Villa-Lobos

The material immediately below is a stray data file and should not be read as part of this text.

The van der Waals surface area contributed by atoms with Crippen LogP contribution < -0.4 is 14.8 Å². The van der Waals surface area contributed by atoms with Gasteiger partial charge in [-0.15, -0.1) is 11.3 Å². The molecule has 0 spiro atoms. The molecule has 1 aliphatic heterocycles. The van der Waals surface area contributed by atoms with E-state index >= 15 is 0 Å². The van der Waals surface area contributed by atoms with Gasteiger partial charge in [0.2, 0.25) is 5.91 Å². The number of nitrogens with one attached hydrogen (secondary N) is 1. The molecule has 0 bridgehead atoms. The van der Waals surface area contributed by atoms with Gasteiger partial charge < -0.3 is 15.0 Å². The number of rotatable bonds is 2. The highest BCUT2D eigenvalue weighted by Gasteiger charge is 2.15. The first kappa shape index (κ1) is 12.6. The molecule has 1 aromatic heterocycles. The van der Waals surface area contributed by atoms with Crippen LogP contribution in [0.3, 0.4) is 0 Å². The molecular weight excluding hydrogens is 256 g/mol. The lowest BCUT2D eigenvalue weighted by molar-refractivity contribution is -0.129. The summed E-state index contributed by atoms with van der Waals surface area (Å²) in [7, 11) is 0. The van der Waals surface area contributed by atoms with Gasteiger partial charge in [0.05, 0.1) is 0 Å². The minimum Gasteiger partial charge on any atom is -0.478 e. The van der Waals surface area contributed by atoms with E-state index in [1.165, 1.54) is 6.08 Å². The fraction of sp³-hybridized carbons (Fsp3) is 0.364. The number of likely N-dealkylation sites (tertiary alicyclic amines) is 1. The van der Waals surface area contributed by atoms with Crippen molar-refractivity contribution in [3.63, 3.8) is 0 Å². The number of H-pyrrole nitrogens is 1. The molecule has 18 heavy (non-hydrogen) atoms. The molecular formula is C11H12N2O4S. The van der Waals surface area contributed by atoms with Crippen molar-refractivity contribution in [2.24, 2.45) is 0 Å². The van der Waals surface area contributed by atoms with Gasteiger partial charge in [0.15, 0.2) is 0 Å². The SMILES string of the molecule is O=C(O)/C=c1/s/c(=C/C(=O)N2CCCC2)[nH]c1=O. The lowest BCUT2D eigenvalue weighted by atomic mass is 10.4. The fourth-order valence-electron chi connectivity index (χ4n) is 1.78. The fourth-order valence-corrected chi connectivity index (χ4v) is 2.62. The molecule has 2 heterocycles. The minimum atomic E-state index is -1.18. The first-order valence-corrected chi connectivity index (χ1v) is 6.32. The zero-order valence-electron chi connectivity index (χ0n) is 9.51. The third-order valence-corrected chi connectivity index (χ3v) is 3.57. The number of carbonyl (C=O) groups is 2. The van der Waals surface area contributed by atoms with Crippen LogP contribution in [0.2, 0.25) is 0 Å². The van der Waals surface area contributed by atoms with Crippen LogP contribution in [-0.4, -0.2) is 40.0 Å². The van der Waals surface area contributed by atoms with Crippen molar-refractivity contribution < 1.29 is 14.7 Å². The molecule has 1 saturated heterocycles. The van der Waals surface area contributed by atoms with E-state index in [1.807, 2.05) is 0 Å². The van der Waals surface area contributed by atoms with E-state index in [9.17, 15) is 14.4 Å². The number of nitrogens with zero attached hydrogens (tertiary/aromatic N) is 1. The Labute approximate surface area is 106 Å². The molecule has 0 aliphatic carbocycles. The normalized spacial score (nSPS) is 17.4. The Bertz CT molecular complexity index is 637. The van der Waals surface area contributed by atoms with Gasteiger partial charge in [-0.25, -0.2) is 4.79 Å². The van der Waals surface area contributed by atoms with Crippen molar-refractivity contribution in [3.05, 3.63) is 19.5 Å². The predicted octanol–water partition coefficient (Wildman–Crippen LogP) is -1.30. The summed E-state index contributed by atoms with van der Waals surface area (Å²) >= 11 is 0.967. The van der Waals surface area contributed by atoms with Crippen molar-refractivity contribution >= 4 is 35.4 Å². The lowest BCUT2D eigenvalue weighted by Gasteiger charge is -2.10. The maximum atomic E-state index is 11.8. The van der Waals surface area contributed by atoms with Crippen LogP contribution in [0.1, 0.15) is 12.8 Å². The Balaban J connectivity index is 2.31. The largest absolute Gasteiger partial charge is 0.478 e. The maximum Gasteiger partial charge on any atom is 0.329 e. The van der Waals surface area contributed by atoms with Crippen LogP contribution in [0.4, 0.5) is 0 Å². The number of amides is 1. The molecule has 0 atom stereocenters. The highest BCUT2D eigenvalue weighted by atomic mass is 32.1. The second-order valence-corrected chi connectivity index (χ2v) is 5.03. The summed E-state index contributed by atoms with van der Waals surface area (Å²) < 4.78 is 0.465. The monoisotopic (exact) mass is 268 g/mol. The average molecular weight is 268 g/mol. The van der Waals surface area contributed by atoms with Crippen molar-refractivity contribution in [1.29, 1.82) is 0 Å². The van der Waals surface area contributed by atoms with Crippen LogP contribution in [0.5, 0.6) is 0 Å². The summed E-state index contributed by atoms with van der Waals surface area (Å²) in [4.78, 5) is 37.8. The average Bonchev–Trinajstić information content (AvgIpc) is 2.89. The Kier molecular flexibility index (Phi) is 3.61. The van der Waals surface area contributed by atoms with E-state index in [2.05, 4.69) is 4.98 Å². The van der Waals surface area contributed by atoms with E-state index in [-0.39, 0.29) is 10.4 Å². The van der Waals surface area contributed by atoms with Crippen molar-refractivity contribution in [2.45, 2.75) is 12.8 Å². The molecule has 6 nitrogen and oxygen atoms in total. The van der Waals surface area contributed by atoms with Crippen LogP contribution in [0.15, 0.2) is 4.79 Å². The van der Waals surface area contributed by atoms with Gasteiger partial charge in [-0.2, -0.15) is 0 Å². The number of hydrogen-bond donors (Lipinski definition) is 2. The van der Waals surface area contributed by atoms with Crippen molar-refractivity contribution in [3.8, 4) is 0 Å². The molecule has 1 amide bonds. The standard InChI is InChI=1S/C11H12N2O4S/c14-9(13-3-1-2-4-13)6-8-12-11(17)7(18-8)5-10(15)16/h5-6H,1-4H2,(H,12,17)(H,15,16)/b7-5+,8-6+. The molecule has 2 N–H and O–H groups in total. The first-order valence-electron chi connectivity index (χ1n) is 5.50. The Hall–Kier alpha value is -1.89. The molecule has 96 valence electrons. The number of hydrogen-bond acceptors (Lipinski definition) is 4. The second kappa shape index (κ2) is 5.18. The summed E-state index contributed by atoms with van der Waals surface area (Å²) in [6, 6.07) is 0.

“There are some similarities but, unlike the German filmmaker, Mauro was merely a technician, with restricted autonomy, someone capable of transforming intellectual theories into images, without any major authorship. Villa-Lobos, however, was an artist who mystified the role of the State as being the subject of history, but Mauro did not view the work he did for INCE as an identity between his creation as a filmmaker and the regime’s ideology,” Morettin believes. In addition, in the two films the director, albeit not aware of this fact, revealed himself to be not very confident about the ideological project. “This can be seen in some of the style that is evident in the film, such as melancholy and the absence of a happy end, which are typical elements of his style. These interferences prevented the films from being the appropriate way for an epic sense that the intellectuals of the regime wanted to see portrayed.” “In O descobrimento,” says Morettin, “one can see the continued harmonious interpretation of the moment when the nation was founded: this is attested to by the scene of the reception of the natives by the Portuguese, where Cabral and monk Henrique de Coimbra seem to be cradling the natives to sleep. It can also be seen in Os bandeirantes, where the Vargas ideology is manifested in the speech of Fernão Dias Paes as he strangles his son to maintain discipline and order in the expedition, much like Vargas, – the father” of Brazilian society, would do. In contrast, the director unexpectedly emphasized the high cost of the expeditions taken on by these colonial scouts: illnesses, death, hunger; and, even when the explorers find the precious gems they were looking for – the climax of the story – gets a mere two long distance shots. The melancholic death of Fernão Dias Paes also does not fit into the expected historical apologetics. This is repeated in the ambiguous end of O descobrimento, when, in contrast to the vainglorious music of Villa-Lobos (with a chorus of “Brazil! Brazil!”), the viewers see the image of the cross and three desolated exiles standing around it. These are jarring contrasts. “However, I don’t think that that was deliberate criticism or a sabotage of the ideological project; I think it reinforces the idea that film is polissemic and cannot be silenced.” After Roquette-Pinto had left INCE in 1947, Mauro was once again able to make such notable films as Canto da saudade (1952), and this reinforced the Idea that the historical films had been a mere interregnum in his career. The ambivalence of these films prevented him from being totally identified with the Estado Novo regime. It took time for the world evoked in such films as Ganga bruta to resurface and for the Cinema Novo movement to once again consider Mauro as the “founder and father of Brazilian cinema.” The Leni Riefenstahl of the tropics was forgiven.